For many parents, hearing their little one drop an S- or, even worse, an F-bomb, would fill them with horror. But one mom blogger has revealed she really isn’t bothered by the fact that one of her children has started swearing.
Mother-of-four Constance Hall took to Facebook to admit that she often swears in front of her children, though she would never condone swearing at someone.
“I justify it to myself by saying I only ever swear for emphasis, I never swear at anyone,” she wrote. “You’ll never catch me calling someone a name or screaming ‘f*** off.’ It’s the ‘for f*** sakes’ when you’ve gotten everyone in the car and are pulling out of the driveway when you smell a baby decided now was the perfect time to drop a s***.”
Despite her own use of swear words, Hall says that her children haven’t picked up the habit, knowing that naughty words were something only she could use.
“I barely even needed to teach them that — it was instinctual,” she said. “[They’re] adult words and they rarely repeated them, despite the odd hilarious moment in the supermarket.”
Recently though, to Hall’s surprise, her 5-year-old son, Arlo, has started dipping his toes in the bad language waters. And she suspects it’s partly due to his new friends thinking the F-word sounds pretty cool.
But that doesn’t mean she’s getting worked up about it.
“Does it bother me? Not much, meanness would bother me more,” she wrote. “I certainly don’t encourage it, have pulled him up on it and he appears to have stopped.”
And instead of getting upset about her son saying “f***” and other “adult words,” Hall realized something important about her little one.
“Arlo is reaching an age where his friends have a greater influence on him than I do, he copies them, loves them dearly, and gets empowered by them,” she wrote. “I read about that once, about how you will come to a time where your children get their power from their mates and there isn’t much you can do about it, you need to let them discover who they are in a group of peers.”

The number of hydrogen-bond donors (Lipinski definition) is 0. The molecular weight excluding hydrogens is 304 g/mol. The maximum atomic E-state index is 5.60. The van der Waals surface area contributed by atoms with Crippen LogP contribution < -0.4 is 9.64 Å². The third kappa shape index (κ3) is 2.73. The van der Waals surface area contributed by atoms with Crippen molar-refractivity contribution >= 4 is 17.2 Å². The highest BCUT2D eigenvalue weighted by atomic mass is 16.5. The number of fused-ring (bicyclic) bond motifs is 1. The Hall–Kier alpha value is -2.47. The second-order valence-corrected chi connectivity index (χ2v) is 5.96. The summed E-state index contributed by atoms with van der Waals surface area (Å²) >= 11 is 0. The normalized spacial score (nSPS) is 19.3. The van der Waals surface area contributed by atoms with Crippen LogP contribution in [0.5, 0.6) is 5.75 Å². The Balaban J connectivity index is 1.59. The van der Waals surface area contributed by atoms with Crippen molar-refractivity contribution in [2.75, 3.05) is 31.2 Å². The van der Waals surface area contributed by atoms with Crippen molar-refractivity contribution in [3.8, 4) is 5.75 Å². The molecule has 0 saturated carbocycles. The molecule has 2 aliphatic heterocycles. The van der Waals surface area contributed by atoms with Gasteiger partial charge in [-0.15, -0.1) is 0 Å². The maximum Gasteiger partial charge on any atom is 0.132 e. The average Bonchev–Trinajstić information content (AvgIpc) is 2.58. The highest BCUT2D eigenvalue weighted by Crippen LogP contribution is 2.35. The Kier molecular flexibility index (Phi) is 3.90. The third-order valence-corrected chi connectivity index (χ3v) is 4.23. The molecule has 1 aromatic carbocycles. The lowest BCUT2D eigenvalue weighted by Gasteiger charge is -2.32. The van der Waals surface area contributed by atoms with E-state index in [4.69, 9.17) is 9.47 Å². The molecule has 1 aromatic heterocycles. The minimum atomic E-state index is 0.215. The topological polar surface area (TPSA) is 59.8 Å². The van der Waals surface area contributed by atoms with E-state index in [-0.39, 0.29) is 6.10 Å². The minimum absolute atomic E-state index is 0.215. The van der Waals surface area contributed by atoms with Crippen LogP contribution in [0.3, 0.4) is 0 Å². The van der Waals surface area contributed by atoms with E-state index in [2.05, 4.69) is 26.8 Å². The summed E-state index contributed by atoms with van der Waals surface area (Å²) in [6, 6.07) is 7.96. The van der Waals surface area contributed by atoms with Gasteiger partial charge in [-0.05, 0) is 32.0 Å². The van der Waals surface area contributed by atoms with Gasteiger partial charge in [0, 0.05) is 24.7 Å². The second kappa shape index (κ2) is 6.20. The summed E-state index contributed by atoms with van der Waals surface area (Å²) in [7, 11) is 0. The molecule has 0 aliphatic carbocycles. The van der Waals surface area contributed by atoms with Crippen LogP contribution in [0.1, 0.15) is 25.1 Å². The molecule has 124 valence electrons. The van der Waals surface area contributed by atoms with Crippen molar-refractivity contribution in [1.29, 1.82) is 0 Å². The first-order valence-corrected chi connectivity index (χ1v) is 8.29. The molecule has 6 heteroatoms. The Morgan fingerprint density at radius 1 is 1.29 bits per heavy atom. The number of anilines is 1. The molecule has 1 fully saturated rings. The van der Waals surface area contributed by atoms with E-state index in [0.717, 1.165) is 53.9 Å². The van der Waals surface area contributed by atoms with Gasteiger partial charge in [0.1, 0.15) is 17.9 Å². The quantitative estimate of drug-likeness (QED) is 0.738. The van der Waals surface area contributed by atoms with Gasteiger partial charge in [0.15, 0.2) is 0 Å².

To the blogger, this development in her son’s language is socializing, and that’s not necessarily a bad thing.
So her advice to parents? Simply telling your child not to swear isn’t going to be enough — it’s also about showing them how to recognize good qualities that we are going to respect.
“So while it’s important to say ‘don’t swear it’s not cool’ it’s equally important to teach your kids to strive to find friends with similar moral codes to your family,” Hall noted. “That way when they do ignore you and run off with their mates, they are in good hands, maybe cheeky ones, maybe sweary ones, but good ones nonetheless.”
The post certainly seems to have struck a chord with parents, as it has been liked more than 28K times and received thousands of comments from other parents, many of whom share their own rules about kids swearing.
“I swear like a trouper in my house but my kids don’t, I don’t allow it,” one mom wrote. “I think it’s a respect thing when talking to adults, I still don’t swear in front of my parents. I’m all for bonding with your peers n stuff but also ‘you will respect my house.'”
Another shared, “I’m exactly the same! Never would I be rude to anyone or swear with others kids around, but F*** man sometimes you just need to let the steam go.”
“I swear and yes sometimes my kids hear me swear BUT they don’t swear… not in front of me,” another added. “I’m sure they do around their mates and I’ve talked to them about this. I also said that it’s ok *gasp*. I also told them it’s a matter or where and how and they are never to swear or disrespect their elders (teachers, parents and so forth). They are 15, 14, 10, 6 & 4 …and so far this has worked.”
“I gave my son his ‘swearing license’,” another parent commented. “It is to be revoked should any of the terms of agreement be broken… a) you don’t swear AT people b) you never swear in the vicinity of teachers, elders, general public. But mate if you stub your toe at home on the corner of the couch and want to drop an f-bomb go for gold. I f***ing do.”
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